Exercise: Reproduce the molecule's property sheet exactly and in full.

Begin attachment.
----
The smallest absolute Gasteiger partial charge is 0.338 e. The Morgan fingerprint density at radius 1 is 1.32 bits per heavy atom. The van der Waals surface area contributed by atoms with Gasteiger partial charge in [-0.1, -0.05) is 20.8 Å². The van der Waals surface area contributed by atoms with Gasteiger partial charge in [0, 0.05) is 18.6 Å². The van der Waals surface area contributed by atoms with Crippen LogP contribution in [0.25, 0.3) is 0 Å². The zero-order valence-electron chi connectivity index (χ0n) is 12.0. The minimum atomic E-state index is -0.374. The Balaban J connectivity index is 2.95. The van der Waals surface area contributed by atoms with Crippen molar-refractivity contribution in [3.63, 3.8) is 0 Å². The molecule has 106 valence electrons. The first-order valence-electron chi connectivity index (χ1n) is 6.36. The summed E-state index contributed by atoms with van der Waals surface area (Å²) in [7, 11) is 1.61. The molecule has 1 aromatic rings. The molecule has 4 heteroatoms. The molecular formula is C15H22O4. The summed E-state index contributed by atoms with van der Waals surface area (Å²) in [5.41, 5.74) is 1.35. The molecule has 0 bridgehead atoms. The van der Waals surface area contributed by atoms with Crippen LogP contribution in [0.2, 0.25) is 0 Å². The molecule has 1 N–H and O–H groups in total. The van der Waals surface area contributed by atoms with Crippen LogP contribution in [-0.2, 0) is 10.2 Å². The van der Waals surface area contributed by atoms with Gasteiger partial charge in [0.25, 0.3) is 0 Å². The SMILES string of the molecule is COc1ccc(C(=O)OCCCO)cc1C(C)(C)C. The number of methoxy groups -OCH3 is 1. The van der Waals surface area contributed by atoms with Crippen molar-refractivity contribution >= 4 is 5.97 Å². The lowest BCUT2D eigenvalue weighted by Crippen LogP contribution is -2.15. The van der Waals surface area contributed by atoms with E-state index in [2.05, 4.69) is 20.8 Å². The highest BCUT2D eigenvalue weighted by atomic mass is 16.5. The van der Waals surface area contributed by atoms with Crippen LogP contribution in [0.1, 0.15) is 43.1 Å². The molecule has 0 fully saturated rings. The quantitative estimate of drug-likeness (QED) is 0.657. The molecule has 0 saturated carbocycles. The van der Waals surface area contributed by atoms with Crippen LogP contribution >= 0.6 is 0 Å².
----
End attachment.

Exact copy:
The smallest absolute Gasteiger partial charge is 0.338 e. The Morgan fingerprint density at radius 1 is 1.32 bits per heavy atom. The van der Waals surface area contributed by atoms with Gasteiger partial charge in [-0.1, -0.05) is 20.8 Å². The van der Waals surface area contributed by atoms with Gasteiger partial charge in [0, 0.05) is 18.6 Å². The van der Waals surface area contributed by atoms with Crippen LogP contribution in [0.25, 0.3) is 0 Å². The zero-order valence-electron chi connectivity index (χ0n) is 12.0. The minimum atomic E-state index is -0.374. The Balaban J connectivity index is 2.95. The van der Waals surface area contributed by atoms with Crippen molar-refractivity contribution in [3.63, 3.8) is 0 Å². The molecule has 106 valence electrons. The first-order valence-electron chi connectivity index (χ1n) is 6.36. The summed E-state index contributed by atoms with van der Waals surface area (Å²) in [7, 11) is 1.61. The molecule has 1 aromatic rings. The molecule has 4 heteroatoms. The molecular formula is C15H22O4. The summed E-state index contributed by atoms with van der Waals surface area (Å²) in [5.41, 5.74) is 1.35. The molecule has 0 bridgehead atoms. The van der Waals surface area contributed by atoms with Crippen LogP contribution in [0.2, 0.25) is 0 Å². The molecule has 1 N–H and O–H groups in total. The van der Waals surface area contributed by atoms with Crippen LogP contribution in [-0.2, 0) is 10.2 Å². The van der Waals surface area contributed by atoms with Gasteiger partial charge in [0.25, 0.3) is 0 Å². The SMILES string of the molecule is COc1ccc(C(=O)OCCCO)cc1C(C)(C)C. The number of methoxy groups -OCH3 is 1. The van der Waals surface area contributed by atoms with Crippen molar-refractivity contribution >= 4 is 5.97 Å². The lowest BCUT2D eigenvalue weighted by Crippen LogP contribution is -2.15. The van der Waals surface area contributed by atoms with E-state index in [2.05, 4.69) is 20.8 Å². The highest BCUT2D eigenvalue weighted by atomic mass is 16.5. The van der Waals surface area contributed by atoms with Crippen LogP contribution in [0.1, 0.15) is 43.1 Å². The molecule has 0 fully saturated rings. The quantitative estimate of drug-likeness (QED) is 0.657. The molecule has 0 saturated carbocycles. The van der Waals surface area contributed by atoms with Crippen LogP contribution >= 0.6 is 0 Å².